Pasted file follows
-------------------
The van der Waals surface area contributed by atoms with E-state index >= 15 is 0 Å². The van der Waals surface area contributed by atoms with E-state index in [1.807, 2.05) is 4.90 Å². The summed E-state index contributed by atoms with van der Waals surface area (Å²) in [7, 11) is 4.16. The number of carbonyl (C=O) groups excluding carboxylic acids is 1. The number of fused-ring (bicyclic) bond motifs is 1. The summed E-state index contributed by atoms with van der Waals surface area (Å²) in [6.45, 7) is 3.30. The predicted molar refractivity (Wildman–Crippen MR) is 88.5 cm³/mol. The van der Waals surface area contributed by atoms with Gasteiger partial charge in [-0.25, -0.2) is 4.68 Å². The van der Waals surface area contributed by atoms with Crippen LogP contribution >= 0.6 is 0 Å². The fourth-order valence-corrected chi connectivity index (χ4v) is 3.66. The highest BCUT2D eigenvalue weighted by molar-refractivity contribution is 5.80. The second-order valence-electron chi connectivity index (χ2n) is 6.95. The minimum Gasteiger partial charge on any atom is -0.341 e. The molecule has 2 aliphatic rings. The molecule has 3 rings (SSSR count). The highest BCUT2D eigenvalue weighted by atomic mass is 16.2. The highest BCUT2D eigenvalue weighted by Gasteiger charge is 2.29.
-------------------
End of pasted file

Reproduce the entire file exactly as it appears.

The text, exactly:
The van der Waals surface area contributed by atoms with E-state index >= 15 is 0 Å². The van der Waals surface area contributed by atoms with E-state index in [1.807, 2.05) is 4.90 Å². The summed E-state index contributed by atoms with van der Waals surface area (Å²) in [7, 11) is 4.16. The number of carbonyl (C=O) groups excluding carboxylic acids is 1. The number of fused-ring (bicyclic) bond motifs is 1. The summed E-state index contributed by atoms with van der Waals surface area (Å²) in [6.45, 7) is 3.30. The predicted molar refractivity (Wildman–Crippen MR) is 88.5 cm³/mol. The van der Waals surface area contributed by atoms with Gasteiger partial charge in [-0.25, -0.2) is 4.68 Å². The van der Waals surface area contributed by atoms with Crippen LogP contribution >= 0.6 is 0 Å². The fourth-order valence-corrected chi connectivity index (χ4v) is 3.66. The highest BCUT2D eigenvalue weighted by molar-refractivity contribution is 5.80. The second-order valence-electron chi connectivity index (χ2n) is 6.95. The minimum Gasteiger partial charge on any atom is -0.341 e. The molecule has 2 aliphatic rings. The molecule has 3 rings (SSSR count). The highest BCUT2D eigenvalue weighted by atomic mass is 16.2. The highest BCUT2D eigenvalue weighted by Gasteiger charge is 2.29.